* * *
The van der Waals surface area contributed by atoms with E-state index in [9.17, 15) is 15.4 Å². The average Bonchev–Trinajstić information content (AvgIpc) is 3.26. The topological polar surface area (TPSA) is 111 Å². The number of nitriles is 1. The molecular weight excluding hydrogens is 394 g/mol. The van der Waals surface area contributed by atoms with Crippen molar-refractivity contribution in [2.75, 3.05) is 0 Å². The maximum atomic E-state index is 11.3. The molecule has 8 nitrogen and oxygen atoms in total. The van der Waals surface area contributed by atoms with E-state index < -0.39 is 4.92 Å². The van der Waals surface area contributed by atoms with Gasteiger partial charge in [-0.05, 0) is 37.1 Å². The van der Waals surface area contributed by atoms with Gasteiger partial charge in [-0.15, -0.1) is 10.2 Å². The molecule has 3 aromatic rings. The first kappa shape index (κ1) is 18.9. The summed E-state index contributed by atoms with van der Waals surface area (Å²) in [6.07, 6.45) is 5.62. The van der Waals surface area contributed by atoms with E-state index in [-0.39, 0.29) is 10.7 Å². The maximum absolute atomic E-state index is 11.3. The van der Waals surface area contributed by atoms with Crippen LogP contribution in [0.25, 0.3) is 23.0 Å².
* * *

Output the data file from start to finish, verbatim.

The van der Waals surface area contributed by atoms with E-state index in [9.17, 15) is 15.4 Å². The average Bonchev–Trinajstić information content (AvgIpc) is 3.26. The topological polar surface area (TPSA) is 111 Å². The number of nitriles is 1. The molecular weight excluding hydrogens is 394 g/mol. The van der Waals surface area contributed by atoms with Crippen molar-refractivity contribution in [2.75, 3.05) is 0 Å². The maximum atomic E-state index is 11.3. The molecule has 8 nitrogen and oxygen atoms in total. The van der Waals surface area contributed by atoms with E-state index < -0.39 is 4.92 Å². The van der Waals surface area contributed by atoms with Gasteiger partial charge in [-0.05, 0) is 37.1 Å². The van der Waals surface area contributed by atoms with Gasteiger partial charge in [-0.15, -0.1) is 10.2 Å². The molecule has 3 aromatic rings. The first kappa shape index (κ1) is 18.9. The summed E-state index contributed by atoms with van der Waals surface area (Å²) in [6.07, 6.45) is 5.62. The van der Waals surface area contributed by atoms with E-state index in [-0.39, 0.29) is 10.7 Å². The maximum absolute atomic E-state index is 11.3. The van der Waals surface area contributed by atoms with Crippen LogP contribution in [0.25, 0.3) is 23.0 Å².